D.C. students who are furthest from opportunity are facing stark learning loss, losing nearly half an academic year for students designated as “at-risk.” Thousands of D.C. students might not be learning at all, and all young people are facing ongoing social isolation, the long-term ramifications of which we don’t yet understand. Combine that with a mismatch between high vaccine demand and low vaccine supply, and we arrive at a stalemate with our children getting the short end of a very bad deal.
But we can take this time, now, to plan for next school year and give students their strongest year yet.
Now is the time to put pre-coronavirus political views aside and position our schools, educators and families to provide what our students deserve: a strong academic year for students with social-emotional support. Here’s how.
First and foremost, our city must set a goal to open all D.C. public schools in person and on time for the 2021-2022 school year. The city must work with families, the community and educators to build trust by establishing transparent health protocols, creating confidence in building safety and readiness, including family and educator voices along the way and establishing schools and other community cornerstones as public vaccination sites. Families should not be forced to attend school in person (particularly if the vaccine is not yet widely distributed by August), but all families must have the option to attend in-person.
Second, we must prioritize the “why” of school. For our littlest learners, that means focusing on play-based learning and establishing reading and math support to ensure students are learning on grade level. For elementary and middle school students, they must dive deep into science, history, literature, social studies, art, music and math. A science experiment or trip to the National Museum of African American History and Culture is why students love school, not Zoom. With more activities and experiences — such as field trips, clubs and athletics — students can love school again.
For high school students, communities, families and educators must help students achieve their dreams and stay on track for college and career. By creating a fifth academic quarter via the Summer Youth Employment Program, students can catch up on the critical experiences of high school, create individual college and career plans and get support in completing critical milestones on their path to graduation. This is particularly important for first-generation college-going students and those pursuing careers that will put them on the pathway to success. If we do not support students, we will be setting D.C. families, our students and our city back.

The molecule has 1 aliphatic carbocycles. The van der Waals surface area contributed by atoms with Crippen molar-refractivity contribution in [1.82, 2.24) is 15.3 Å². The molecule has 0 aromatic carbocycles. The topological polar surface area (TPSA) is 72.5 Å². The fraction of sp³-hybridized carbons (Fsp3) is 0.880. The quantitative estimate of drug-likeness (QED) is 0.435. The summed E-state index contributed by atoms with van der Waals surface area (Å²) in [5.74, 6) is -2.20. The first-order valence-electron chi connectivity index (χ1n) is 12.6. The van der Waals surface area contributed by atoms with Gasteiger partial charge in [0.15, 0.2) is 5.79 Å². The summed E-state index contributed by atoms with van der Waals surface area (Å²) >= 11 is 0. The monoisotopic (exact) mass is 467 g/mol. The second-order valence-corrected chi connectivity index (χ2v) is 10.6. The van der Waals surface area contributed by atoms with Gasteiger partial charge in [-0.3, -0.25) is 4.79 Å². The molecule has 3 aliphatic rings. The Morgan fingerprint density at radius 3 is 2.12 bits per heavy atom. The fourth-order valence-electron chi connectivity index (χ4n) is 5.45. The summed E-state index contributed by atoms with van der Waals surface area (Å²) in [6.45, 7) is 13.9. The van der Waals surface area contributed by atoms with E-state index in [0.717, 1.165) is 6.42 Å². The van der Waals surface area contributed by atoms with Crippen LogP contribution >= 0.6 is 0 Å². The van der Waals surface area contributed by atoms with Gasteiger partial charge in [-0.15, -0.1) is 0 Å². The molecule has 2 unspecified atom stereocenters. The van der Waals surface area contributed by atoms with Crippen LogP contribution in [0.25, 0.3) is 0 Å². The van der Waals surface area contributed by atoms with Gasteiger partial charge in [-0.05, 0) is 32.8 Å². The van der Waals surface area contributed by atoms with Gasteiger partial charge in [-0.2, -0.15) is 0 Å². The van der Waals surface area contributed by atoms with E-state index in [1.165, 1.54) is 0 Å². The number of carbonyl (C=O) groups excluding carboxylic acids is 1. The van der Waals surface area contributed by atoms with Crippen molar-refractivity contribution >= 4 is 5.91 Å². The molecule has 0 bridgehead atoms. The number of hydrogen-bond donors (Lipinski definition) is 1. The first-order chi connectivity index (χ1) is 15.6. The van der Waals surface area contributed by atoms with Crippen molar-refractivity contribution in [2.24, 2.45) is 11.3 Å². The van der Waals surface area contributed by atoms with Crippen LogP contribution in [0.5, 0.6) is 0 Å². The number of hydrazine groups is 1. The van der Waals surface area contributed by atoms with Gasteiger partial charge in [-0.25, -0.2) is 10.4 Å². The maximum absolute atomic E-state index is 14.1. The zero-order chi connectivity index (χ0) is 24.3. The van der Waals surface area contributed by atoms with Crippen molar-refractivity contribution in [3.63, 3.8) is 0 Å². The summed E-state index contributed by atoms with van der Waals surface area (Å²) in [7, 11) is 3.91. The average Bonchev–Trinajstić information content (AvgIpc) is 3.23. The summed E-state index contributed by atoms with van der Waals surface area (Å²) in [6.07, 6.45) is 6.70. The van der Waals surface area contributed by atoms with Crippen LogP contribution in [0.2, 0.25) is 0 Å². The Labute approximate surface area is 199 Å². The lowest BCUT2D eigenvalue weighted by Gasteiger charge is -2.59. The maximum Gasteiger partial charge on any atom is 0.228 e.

Third, all of this will take significant funding, which is why the city must increase the Uniform Per Student Funding Formula by a minimum of 4 percent. With extra funding, schools can scaffold academic support, address students’ social-emotional needs by hiring more school counselors and create the right programming to inspire students, such as re-engagement programs for adult returning students and targeted tutoring support for students. No matter a student’s grade, support must be targeted to those who are too often thought of last, seen as the least and are furthest from opportunity.
Fourth, students need more time in school. We must push beyond the ordinary 180-day school year and 8:45 a.m. to 3:15 p.m. school day because these are extraordinary times. It’s time to extend the school day, school week and school year. That will require agreement from the Washington Teachers Union for D.C. Public Schools and significantly more funding for both DCPS and public charter schools. The positive impacts could be compounding for students: giving them time to find their passions, catch up on academics and work through the mental and emotional challenges from the coronavirus.
With more time, schools can provide more extracurricular activities, bring back students early with summer bridge programming and provide more time learning. Many nonprofit organizations and after-school programs are ready to partner with schools to achieve this.
Finally, we must abandon the pre-coronavirus politics that have left students and their families alone and without leadership. The stakes are high: Our city is facing an economic and social fallout, where D.C.’s own residents, the fabric and fiber of this city, may not be able to contribute to our community and our economy.
We must keep the focus where it belongs: providing the academic experience every student needs to be happy, healthy and prepared for life. Our students, families and educators, all of us, are stressed and tired from this pandemic. But with strong leadership and a citywide commitment to students, we can deliver on their strongest year yet.
If any city can do it, it’s D.C. The question is, will we have the courage to do so?